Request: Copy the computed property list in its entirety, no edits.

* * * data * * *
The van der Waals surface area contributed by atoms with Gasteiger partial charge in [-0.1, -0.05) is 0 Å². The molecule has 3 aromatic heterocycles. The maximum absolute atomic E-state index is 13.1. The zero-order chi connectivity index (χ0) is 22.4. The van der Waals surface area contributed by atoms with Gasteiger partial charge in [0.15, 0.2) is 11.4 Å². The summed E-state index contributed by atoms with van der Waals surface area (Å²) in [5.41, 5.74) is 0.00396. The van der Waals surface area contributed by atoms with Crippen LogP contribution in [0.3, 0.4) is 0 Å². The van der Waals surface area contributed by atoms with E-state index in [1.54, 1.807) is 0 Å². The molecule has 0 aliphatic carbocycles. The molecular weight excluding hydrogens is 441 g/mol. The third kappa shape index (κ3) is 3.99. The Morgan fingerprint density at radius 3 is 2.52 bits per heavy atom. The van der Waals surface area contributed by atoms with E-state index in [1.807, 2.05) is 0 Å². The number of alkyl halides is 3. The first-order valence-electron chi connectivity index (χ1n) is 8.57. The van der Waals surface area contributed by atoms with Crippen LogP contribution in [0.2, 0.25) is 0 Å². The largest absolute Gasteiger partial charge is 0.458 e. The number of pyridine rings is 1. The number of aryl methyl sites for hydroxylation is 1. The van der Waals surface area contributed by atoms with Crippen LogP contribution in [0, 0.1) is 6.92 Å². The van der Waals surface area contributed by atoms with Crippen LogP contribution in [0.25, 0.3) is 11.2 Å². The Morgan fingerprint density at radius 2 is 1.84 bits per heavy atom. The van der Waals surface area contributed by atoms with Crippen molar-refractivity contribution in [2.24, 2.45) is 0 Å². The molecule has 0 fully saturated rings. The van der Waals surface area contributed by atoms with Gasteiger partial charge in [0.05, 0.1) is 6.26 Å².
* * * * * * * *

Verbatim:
The van der Waals surface area contributed by atoms with Gasteiger partial charge in [-0.1, -0.05) is 0 Å². The molecule has 3 aromatic heterocycles. The maximum absolute atomic E-state index is 13.1. The zero-order chi connectivity index (χ0) is 22.4. The van der Waals surface area contributed by atoms with Gasteiger partial charge in [0.15, 0.2) is 11.4 Å². The summed E-state index contributed by atoms with van der Waals surface area (Å²) in [5.41, 5.74) is 0.00396. The van der Waals surface area contributed by atoms with Crippen LogP contribution in [0.3, 0.4) is 0 Å². The van der Waals surface area contributed by atoms with E-state index in [1.54, 1.807) is 0 Å². The molecule has 0 aliphatic carbocycles. The molecular weight excluding hydrogens is 441 g/mol. The third kappa shape index (κ3) is 3.99. The Morgan fingerprint density at radius 3 is 2.52 bits per heavy atom. The van der Waals surface area contributed by atoms with E-state index in [1.807, 2.05) is 0 Å². The number of alkyl halides is 3. The first-order valence-electron chi connectivity index (χ1n) is 8.57. The van der Waals surface area contributed by atoms with Crippen LogP contribution in [0.2, 0.25) is 0 Å². The largest absolute Gasteiger partial charge is 0.458 e. The number of pyridine rings is 1. The number of aryl methyl sites for hydroxylation is 1. The van der Waals surface area contributed by atoms with Crippen LogP contribution in [0, 0.1) is 6.92 Å². The van der Waals surface area contributed by atoms with Crippen LogP contribution in [0.25, 0.3) is 11.2 Å². The Morgan fingerprint density at radius 2 is 1.84 bits per heavy atom. The van der Waals surface area contributed by atoms with Crippen molar-refractivity contribution in [2.24, 2.45) is 0 Å². The molecule has 0 fully saturated rings. The van der Waals surface area contributed by atoms with Gasteiger partial charge in [0.05, 0.1) is 6.26 Å².